A short drive from our hotel and we were in the small and very beautiful city of Durham. We didn’t have too much on the agenda for this visit, see the cathedral and just wander a bit was my plan. This place is made for that – lovely old cobbled streets, a city that is not too big but big enough, UNESCO historic buildings, loads of students with a buzzing and vibrant atmosphere plus it is just a delight to explore on foot.
All paths seem to lead to the cathedral. We crossed the river and headed up to this incredible 1,000 year old building. An interesting story about how it came to be. St Cuthbert, the Saxon religious leader was buried on Lindisfarne in the late 7th century. His body was dug up 200 years later when the Vikings arrived, reburied and eventually was being brought back to its original burial place, the story goes that Cuthbert’s bones rebelled and refused to budge. The monks buried him on that spot and then built a cathedral over him. Hence the city of Durham began….
Palace Green, full of lovely Georgian buildings, the castle and almshouses is the perfect place to stand for a moment and ponder on the beauty and history of this place. Son spied a little cafe – Cafe on the Green – and persuaded us to step inside. Great coffee and cakes meant we were refreshed and restored for our cathedral explorations.
The cathedral is awe inspiring. A Norman building, it sits high above the river and the whole city seems almost to huddle at its feet. This is a must see in Durham.
We booked on one of the guided tours of the cathedral and also bought tickets for the Open Treasure Exhibition. We did that first. Unfortunately you aren’t allowed to take any pictures inside the cathedral or the exhibition but take it from me, the interior is spectacular.
Over £10 million has been invested in the Open Treasure Exhibition with the centre piece being the vast 14th century monks’ dormitory with its incredible original oak beamed ceiling. This was once divided into cubicles where the monks would sleep and study, now it houses the exhibition.
All about Christian history and culture in the north east of England, there are lots of artefacts and burial stones and crosses, some dating from the 3rd century. Son, Husband and I mooched around on our own, each focusing on the parts that interested us most. For me the best part of the visit was being able to be inside and explore previously inaccessible parts of the cathedral.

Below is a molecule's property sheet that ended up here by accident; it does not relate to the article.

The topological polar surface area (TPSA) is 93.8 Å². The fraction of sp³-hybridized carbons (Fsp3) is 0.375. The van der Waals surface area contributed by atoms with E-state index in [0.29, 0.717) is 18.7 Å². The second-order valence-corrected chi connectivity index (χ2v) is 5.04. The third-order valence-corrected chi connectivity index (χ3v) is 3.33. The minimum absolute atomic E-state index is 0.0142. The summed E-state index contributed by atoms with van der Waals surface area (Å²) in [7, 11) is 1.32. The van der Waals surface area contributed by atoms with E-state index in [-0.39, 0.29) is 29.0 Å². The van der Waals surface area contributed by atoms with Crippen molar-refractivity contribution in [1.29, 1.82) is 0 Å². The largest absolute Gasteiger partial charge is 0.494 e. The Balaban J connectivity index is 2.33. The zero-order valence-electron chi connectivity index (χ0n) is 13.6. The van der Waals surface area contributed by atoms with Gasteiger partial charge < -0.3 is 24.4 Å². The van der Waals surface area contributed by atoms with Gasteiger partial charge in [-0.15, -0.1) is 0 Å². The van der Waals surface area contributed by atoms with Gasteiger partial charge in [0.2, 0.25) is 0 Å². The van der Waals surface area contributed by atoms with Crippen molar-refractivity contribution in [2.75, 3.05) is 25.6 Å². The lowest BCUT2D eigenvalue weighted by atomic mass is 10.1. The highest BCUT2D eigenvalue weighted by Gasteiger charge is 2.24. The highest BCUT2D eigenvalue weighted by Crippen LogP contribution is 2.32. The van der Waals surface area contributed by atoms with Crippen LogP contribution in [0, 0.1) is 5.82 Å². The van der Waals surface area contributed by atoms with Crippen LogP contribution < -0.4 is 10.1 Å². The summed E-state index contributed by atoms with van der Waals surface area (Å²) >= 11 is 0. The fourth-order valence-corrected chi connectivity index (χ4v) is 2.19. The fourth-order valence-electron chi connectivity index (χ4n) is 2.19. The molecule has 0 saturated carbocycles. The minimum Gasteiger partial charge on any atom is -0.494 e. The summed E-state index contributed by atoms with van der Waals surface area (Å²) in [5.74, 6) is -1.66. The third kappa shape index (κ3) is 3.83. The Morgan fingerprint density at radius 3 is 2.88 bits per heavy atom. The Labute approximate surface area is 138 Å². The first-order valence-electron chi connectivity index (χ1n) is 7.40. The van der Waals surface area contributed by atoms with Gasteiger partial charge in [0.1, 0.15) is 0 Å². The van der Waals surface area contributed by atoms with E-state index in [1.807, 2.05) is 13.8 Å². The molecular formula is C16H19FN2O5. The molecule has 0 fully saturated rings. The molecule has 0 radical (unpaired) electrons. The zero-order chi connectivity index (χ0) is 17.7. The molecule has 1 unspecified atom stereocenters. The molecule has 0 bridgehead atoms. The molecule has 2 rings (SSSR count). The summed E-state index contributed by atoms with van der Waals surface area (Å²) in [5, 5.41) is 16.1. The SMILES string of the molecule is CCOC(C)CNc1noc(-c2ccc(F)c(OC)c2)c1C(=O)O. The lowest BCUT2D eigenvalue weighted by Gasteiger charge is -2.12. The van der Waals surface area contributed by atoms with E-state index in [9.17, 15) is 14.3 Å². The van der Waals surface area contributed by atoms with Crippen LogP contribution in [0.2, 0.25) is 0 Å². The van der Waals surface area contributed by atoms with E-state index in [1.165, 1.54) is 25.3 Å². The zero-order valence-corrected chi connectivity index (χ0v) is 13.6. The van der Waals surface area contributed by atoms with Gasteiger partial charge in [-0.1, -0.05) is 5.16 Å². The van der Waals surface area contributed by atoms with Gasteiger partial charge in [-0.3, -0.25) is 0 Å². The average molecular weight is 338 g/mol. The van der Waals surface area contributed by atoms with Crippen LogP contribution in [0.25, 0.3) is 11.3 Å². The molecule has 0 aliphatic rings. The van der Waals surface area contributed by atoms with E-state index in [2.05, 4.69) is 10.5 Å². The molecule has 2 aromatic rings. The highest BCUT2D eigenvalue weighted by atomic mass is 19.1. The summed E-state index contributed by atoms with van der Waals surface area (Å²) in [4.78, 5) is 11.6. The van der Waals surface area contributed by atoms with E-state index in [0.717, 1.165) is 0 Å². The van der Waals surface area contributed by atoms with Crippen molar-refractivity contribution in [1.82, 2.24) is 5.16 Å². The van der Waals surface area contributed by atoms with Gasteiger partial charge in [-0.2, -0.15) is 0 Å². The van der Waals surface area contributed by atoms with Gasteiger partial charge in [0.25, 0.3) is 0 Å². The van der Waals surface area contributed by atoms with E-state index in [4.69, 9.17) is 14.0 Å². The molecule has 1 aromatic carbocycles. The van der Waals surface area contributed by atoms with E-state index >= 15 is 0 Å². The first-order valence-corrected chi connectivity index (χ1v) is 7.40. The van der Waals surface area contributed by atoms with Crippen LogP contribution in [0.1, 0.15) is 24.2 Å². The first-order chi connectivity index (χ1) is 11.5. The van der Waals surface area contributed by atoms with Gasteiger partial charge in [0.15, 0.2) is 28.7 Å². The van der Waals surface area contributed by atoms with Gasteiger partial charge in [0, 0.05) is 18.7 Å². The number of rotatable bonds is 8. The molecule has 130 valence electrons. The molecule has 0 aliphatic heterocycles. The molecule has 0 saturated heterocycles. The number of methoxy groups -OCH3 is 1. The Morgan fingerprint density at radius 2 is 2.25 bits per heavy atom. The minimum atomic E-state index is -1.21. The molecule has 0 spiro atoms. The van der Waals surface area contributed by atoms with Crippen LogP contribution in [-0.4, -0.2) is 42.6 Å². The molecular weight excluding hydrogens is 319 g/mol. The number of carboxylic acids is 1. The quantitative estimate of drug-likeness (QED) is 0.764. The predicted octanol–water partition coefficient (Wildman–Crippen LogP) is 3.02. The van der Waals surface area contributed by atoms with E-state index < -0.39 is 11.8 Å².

Son enjoyed learning about the life of a monk and of course threw himself into the whole experience by dressing up. He even managed to persuade Husband to get involved. Photos are allowed in this one little area so I was able to capture this moment.
Once this place housed dozens of cubicles where the monks slept and studied. There are a number of interactive exhibits which Son enjoyed as they brought the whole thing to life. I don’t think he would have been much good at the monk’s life – rising at 6am, existing on fish and bread but most of all spending much of the day in strict silence just wouldn’t work too well for him.
Through special air lock doors they have the Magna Carta exhibition. All three issues of Durham’s Magna Carta are on display here including the only surviving copy of the 1216 issue and further issues from 1225 and 1300. The dates of these papers are mind blowing, Son though was not overly impressed but did actually read the information boards and found an error with one of the dates. The guide congratulated him and gave him a bag of sweets. I was just impressed he was reading and taking something in.
We had a look at the very intricate Lego model of the cathedral in the Undercroft, browsed the gift shop and strolled through the incredible cloisters.
Back again to the main entrance after all that as it was time for our guided tour of the cathedral. Quite a few people on the tour but our guide was excellent and very easy to hear. He told us about the history of this great church and pointed out all things of interest.
We heard about the roof arches, the first in England and a great architectural achievement of the time. Highlights were the tomb of St Cuthbert and the grave of the Venerable Bede, the 8th century monk who, amongst other things introduced the numbering of years from the birth of Jesus.
The tour lasted about 1.5 hours but the time flew past. Son was mainly interested, he zoned in and out a bit but some things did stick. Husband and I thoroughly enjoyed it all and left feeling so much more informed about this incredible building.